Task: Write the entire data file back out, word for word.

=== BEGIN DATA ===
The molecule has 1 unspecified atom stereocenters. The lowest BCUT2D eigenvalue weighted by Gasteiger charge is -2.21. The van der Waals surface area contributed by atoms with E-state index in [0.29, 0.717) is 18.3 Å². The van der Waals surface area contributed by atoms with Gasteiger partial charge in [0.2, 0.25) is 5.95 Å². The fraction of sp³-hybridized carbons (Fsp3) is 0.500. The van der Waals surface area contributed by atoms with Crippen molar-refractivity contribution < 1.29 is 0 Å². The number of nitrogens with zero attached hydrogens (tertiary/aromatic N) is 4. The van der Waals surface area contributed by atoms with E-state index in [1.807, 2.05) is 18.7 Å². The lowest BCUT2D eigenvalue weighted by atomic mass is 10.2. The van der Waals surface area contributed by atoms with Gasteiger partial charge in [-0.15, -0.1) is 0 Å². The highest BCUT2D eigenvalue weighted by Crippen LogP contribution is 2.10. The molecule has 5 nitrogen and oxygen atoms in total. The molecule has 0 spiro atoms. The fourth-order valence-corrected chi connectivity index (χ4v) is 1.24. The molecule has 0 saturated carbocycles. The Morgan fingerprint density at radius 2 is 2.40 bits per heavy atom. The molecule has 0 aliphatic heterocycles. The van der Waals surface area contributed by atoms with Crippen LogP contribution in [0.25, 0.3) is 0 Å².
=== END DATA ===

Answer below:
The molecule has 1 unspecified atom stereocenters. The lowest BCUT2D eigenvalue weighted by Gasteiger charge is -2.21. The van der Waals surface area contributed by atoms with E-state index in [0.29, 0.717) is 18.3 Å². The van der Waals surface area contributed by atoms with Gasteiger partial charge in [0.2, 0.25) is 5.95 Å². The fraction of sp³-hybridized carbons (Fsp3) is 0.500. The van der Waals surface area contributed by atoms with Crippen molar-refractivity contribution < 1.29 is 0 Å². The number of nitrogens with zero attached hydrogens (tertiary/aromatic N) is 4. The van der Waals surface area contributed by atoms with E-state index in [1.807, 2.05) is 18.7 Å². The lowest BCUT2D eigenvalue weighted by atomic mass is 10.2. The van der Waals surface area contributed by atoms with Gasteiger partial charge in [-0.15, -0.1) is 0 Å². The highest BCUT2D eigenvalue weighted by Crippen LogP contribution is 2.10. The molecule has 5 nitrogen and oxygen atoms in total. The molecule has 0 spiro atoms. The fourth-order valence-corrected chi connectivity index (χ4v) is 1.24. The molecule has 0 saturated carbocycles. The Morgan fingerprint density at radius 2 is 2.40 bits per heavy atom. The molecule has 0 aliphatic heterocycles. The van der Waals surface area contributed by atoms with Crippen LogP contribution in [0.25, 0.3) is 0 Å².